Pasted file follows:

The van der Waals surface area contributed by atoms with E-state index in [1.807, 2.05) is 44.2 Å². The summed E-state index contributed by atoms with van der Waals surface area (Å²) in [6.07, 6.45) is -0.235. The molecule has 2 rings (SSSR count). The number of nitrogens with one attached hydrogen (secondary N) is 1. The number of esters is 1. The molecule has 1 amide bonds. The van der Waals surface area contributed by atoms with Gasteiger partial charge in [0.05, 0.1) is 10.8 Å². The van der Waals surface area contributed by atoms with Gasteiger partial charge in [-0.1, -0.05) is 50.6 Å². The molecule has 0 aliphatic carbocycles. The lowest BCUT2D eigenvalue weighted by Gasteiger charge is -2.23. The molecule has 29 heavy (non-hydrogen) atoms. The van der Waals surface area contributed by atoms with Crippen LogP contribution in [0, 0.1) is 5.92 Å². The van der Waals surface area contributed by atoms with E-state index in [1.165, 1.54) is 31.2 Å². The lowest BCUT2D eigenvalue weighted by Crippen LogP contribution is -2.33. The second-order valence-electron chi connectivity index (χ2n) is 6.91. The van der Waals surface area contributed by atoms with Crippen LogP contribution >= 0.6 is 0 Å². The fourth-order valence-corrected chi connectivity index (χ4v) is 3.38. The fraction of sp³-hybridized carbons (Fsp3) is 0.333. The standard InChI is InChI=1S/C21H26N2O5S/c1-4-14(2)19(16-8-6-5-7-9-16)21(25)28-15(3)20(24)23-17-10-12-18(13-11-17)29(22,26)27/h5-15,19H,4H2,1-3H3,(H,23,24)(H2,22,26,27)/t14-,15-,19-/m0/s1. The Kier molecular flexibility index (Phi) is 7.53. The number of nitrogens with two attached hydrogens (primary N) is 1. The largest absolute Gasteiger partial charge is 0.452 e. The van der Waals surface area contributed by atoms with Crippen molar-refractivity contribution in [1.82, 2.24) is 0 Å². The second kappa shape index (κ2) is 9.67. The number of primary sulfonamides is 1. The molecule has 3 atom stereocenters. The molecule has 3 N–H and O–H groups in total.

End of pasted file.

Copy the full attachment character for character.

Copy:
The van der Waals surface area contributed by atoms with E-state index in [1.807, 2.05) is 44.2 Å². The summed E-state index contributed by atoms with van der Waals surface area (Å²) in [6.07, 6.45) is -0.235. The molecule has 2 rings (SSSR count). The number of nitrogens with one attached hydrogen (secondary N) is 1. The number of esters is 1. The molecule has 1 amide bonds. The van der Waals surface area contributed by atoms with Gasteiger partial charge in [0.05, 0.1) is 10.8 Å². The van der Waals surface area contributed by atoms with Gasteiger partial charge in [-0.1, -0.05) is 50.6 Å². The molecule has 0 aliphatic carbocycles. The lowest BCUT2D eigenvalue weighted by Gasteiger charge is -2.23. The molecule has 29 heavy (non-hydrogen) atoms. The van der Waals surface area contributed by atoms with Crippen LogP contribution in [0, 0.1) is 5.92 Å². The van der Waals surface area contributed by atoms with E-state index in [1.165, 1.54) is 31.2 Å². The lowest BCUT2D eigenvalue weighted by Crippen LogP contribution is -2.33. The second-order valence-electron chi connectivity index (χ2n) is 6.91. The van der Waals surface area contributed by atoms with Crippen LogP contribution >= 0.6 is 0 Å². The fourth-order valence-corrected chi connectivity index (χ4v) is 3.38. The fraction of sp³-hybridized carbons (Fsp3) is 0.333. The standard InChI is InChI=1S/C21H26N2O5S/c1-4-14(2)19(16-8-6-5-7-9-16)21(25)28-15(3)20(24)23-17-10-12-18(13-11-17)29(22,26)27/h5-15,19H,4H2,1-3H3,(H,23,24)(H2,22,26,27)/t14-,15-,19-/m0/s1. The Kier molecular flexibility index (Phi) is 7.53. The number of nitrogens with two attached hydrogens (primary N) is 1. The largest absolute Gasteiger partial charge is 0.452 e. The van der Waals surface area contributed by atoms with Crippen molar-refractivity contribution in [1.82, 2.24) is 0 Å². The second kappa shape index (κ2) is 9.67. The number of primary sulfonamides is 1. The molecule has 3 atom stereocenters. The molecule has 3 N–H and O–H groups in total.